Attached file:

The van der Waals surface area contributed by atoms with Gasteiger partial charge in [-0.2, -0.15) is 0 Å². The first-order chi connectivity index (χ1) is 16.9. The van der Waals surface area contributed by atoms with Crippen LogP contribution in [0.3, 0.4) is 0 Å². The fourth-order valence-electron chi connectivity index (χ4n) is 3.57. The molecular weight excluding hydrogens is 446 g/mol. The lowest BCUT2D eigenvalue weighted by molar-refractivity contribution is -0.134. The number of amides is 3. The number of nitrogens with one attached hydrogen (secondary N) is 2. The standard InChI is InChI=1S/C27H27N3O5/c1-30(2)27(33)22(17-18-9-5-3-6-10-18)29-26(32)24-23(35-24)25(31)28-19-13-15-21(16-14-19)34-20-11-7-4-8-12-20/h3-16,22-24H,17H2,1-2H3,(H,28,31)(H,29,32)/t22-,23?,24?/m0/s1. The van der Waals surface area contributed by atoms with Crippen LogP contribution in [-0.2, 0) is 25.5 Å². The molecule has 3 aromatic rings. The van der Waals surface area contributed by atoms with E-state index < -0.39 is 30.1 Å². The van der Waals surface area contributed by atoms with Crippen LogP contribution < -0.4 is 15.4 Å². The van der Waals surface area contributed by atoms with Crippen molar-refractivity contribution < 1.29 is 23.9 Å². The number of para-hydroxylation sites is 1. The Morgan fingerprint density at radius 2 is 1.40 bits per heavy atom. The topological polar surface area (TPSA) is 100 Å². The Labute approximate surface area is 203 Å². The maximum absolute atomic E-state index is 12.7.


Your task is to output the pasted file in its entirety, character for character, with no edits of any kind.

The van der Waals surface area contributed by atoms with Gasteiger partial charge in [-0.2, -0.15) is 0 Å². The first-order chi connectivity index (χ1) is 16.9. The van der Waals surface area contributed by atoms with Crippen LogP contribution in [0.3, 0.4) is 0 Å². The fourth-order valence-electron chi connectivity index (χ4n) is 3.57. The molecular weight excluding hydrogens is 446 g/mol. The lowest BCUT2D eigenvalue weighted by molar-refractivity contribution is -0.134. The number of amides is 3. The number of nitrogens with one attached hydrogen (secondary N) is 2. The standard InChI is InChI=1S/C27H27N3O5/c1-30(2)27(33)22(17-18-9-5-3-6-10-18)29-26(32)24-23(35-24)25(31)28-19-13-15-21(16-14-19)34-20-11-7-4-8-12-20/h3-16,22-24H,17H2,1-2H3,(H,28,31)(H,29,32)/t22-,23?,24?/m0/s1. The van der Waals surface area contributed by atoms with Crippen LogP contribution in [-0.2, 0) is 25.5 Å². The molecule has 3 aromatic rings. The van der Waals surface area contributed by atoms with E-state index < -0.39 is 30.1 Å². The van der Waals surface area contributed by atoms with Crippen LogP contribution < -0.4 is 15.4 Å². The van der Waals surface area contributed by atoms with Crippen molar-refractivity contribution < 1.29 is 23.9 Å². The number of para-hydroxylation sites is 1. The Morgan fingerprint density at radius 2 is 1.40 bits per heavy atom. The topological polar surface area (TPSA) is 100 Å². The Labute approximate surface area is 203 Å². The maximum absolute atomic E-state index is 12.7.